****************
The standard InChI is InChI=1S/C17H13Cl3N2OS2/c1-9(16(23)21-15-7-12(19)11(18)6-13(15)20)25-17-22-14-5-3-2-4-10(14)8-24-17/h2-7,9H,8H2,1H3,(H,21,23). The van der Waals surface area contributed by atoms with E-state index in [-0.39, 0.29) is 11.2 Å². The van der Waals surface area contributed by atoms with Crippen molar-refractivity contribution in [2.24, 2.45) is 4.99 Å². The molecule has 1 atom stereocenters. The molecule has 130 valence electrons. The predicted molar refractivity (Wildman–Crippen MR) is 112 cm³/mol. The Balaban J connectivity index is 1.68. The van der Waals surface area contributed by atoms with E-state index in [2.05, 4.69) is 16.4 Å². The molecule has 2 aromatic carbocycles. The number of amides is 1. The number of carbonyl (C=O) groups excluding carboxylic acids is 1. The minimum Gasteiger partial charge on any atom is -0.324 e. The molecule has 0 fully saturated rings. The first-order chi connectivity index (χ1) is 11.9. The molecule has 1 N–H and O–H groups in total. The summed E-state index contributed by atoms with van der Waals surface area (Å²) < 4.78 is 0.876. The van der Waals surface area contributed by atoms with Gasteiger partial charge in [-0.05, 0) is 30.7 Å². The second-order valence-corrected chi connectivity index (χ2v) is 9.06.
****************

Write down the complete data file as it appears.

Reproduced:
The standard InChI is InChI=1S/C17H13Cl3N2OS2/c1-9(16(23)21-15-7-12(19)11(18)6-13(15)20)25-17-22-14-5-3-2-4-10(14)8-24-17/h2-7,9H,8H2,1H3,(H,21,23). The van der Waals surface area contributed by atoms with E-state index in [-0.39, 0.29) is 11.2 Å². The van der Waals surface area contributed by atoms with Crippen molar-refractivity contribution in [2.24, 2.45) is 4.99 Å². The molecule has 1 atom stereocenters. The molecule has 130 valence electrons. The predicted molar refractivity (Wildman–Crippen MR) is 112 cm³/mol. The Balaban J connectivity index is 1.68. The van der Waals surface area contributed by atoms with E-state index in [2.05, 4.69) is 16.4 Å². The molecule has 2 aromatic carbocycles. The number of amides is 1. The number of carbonyl (C=O) groups excluding carboxylic acids is 1. The minimum Gasteiger partial charge on any atom is -0.324 e. The molecule has 0 fully saturated rings. The first-order chi connectivity index (χ1) is 11.9. The molecule has 1 N–H and O–H groups in total. The summed E-state index contributed by atoms with van der Waals surface area (Å²) < 4.78 is 0.876. The van der Waals surface area contributed by atoms with Gasteiger partial charge in [-0.05, 0) is 30.7 Å². The second-order valence-corrected chi connectivity index (χ2v) is 9.06.